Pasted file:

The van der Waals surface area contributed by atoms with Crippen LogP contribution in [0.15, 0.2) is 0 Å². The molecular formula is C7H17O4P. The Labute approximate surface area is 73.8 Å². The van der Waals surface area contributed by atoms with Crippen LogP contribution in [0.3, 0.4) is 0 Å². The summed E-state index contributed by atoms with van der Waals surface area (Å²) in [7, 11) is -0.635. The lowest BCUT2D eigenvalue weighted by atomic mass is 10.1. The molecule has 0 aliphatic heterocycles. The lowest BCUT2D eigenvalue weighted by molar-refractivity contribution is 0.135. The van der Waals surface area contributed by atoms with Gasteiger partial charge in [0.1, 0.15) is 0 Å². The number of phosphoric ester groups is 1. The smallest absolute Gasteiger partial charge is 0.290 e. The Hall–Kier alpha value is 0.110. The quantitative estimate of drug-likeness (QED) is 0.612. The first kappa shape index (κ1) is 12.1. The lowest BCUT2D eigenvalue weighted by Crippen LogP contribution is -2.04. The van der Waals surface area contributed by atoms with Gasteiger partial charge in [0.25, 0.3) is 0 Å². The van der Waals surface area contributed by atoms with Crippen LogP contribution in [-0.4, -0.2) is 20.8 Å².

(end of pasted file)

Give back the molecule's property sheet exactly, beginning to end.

The van der Waals surface area contributed by atoms with Crippen LogP contribution in [0.15, 0.2) is 0 Å². The molecular formula is C7H17O4P. The Labute approximate surface area is 73.8 Å². The van der Waals surface area contributed by atoms with Crippen LogP contribution in [0.3, 0.4) is 0 Å². The summed E-state index contributed by atoms with van der Waals surface area (Å²) in [7, 11) is -0.635. The lowest BCUT2D eigenvalue weighted by atomic mass is 10.1. The molecule has 0 aliphatic heterocycles. The lowest BCUT2D eigenvalue weighted by molar-refractivity contribution is 0.135. The van der Waals surface area contributed by atoms with Gasteiger partial charge in [0.1, 0.15) is 0 Å². The number of phosphoric ester groups is 1. The smallest absolute Gasteiger partial charge is 0.290 e. The Hall–Kier alpha value is 0.110. The quantitative estimate of drug-likeness (QED) is 0.612. The first kappa shape index (κ1) is 12.1. The lowest BCUT2D eigenvalue weighted by Crippen LogP contribution is -2.04. The van der Waals surface area contributed by atoms with Gasteiger partial charge in [0.25, 0.3) is 0 Å². The van der Waals surface area contributed by atoms with Crippen LogP contribution in [-0.4, -0.2) is 20.8 Å².